In VSTS 2010 in the world of ping-pong testing we introduced the ping-pong effect. In this post we will be introducing a slightly more energetic bouncing ball chaos … if you are using hyper-v or virtual machines in an environment where many machines are communicating with each other or a server, or if you are experiencing a Team Foundation Server (TFS) and Visual Studio Team System (VSTS) that is slooooooooow or showing weird erratic and/or freezing symptoms then stay with us for the next few paragraphs.
- Imagine one Team Foundation Server (TFS) running on either a virtual or a physical server, with the monitoring tools showing close to no utilization of memory and processor.
- Imagine many, say twenty, virtual workstations running Windows 7 and Visual Studio Team System (VSTS) and accessing team projects, reports, build, source control and other services from the TFS server.
- Visualize many software engineers tearing their hairs out, with VSTS freezing up, taking forever to check-out code from TFS and generally acting very, very strange.
- Tasks that that typically take seconds, run for ever … in fact I started a check-out, went to lunch, came back and stared at the screen … ~10% done. Doing the same task on my laptop against a server on the other side of the US/Canadian border takes a few seconds … hmmmmmm…
Where do the chaotic bouncing balls come into effect?
Well, we finally figured out what the problem was and in my mind I had an image of thousands of bouncing balls going berserk in a small room … all virtual machines had the same MAC address and therefore the confused network packets turned into a chaos of packets bouncing around the network, seldom reaching the server and less seldom making their way back to the originating workstation.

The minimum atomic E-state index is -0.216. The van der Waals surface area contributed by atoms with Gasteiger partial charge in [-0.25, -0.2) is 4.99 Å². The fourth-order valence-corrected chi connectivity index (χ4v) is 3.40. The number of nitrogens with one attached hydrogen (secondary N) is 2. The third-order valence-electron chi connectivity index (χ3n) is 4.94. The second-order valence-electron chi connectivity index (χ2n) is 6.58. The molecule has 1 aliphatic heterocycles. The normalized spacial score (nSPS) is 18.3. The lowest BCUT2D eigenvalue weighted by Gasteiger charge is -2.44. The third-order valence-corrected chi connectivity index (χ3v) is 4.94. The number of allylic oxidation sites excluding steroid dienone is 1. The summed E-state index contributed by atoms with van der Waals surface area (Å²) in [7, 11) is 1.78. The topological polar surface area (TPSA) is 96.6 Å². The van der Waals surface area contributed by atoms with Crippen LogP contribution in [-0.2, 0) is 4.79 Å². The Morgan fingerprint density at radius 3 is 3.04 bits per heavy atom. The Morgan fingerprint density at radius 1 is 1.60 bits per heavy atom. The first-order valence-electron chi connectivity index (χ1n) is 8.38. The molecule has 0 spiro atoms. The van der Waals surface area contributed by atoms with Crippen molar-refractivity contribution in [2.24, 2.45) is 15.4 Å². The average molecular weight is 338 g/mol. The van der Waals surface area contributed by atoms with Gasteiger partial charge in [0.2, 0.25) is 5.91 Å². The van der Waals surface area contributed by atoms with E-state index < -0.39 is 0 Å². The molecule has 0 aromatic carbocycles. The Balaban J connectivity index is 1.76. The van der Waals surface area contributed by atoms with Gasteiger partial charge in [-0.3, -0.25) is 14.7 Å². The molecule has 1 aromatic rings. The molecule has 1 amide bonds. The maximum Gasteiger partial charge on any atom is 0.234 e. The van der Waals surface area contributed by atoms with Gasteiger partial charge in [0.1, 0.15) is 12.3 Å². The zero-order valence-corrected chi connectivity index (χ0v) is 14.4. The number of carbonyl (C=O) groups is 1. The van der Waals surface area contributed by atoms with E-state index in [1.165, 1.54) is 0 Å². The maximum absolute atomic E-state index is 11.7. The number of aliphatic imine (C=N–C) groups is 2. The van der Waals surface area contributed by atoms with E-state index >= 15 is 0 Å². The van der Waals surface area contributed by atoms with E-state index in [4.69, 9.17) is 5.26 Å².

What did we do to calm the chaos and restore performance and stability?
- When running Hyper-V you can literally click a checkbox to create a unique MAC address for each virtual machine.
- When running Windows 7 and Virtual PC, you need to do a bit more:
- Start the virtual machine and logon.
- Go to Control Panel\Network and Internet\Network Connections, right-click on the relevant network connection and select properties.
- Select configure and then advanced.
- Find the property Network Address and set it to a unique address manually.
- Confirm the changes, sit back, watch the crazy bouncing balls evaporate and the network packets getting back on their structured and efficient network journeys.
… each network data packet pacing itself.
Well, the check-out that ran forever and stopped at 10%, completed in a fraction of a few seconds … go TFS, go.
I cannot, however, get rid of the feeling that Zayd is still going “tsk, tsk, tsk” and that we had a similar problem back home in South-Africa a long time ago.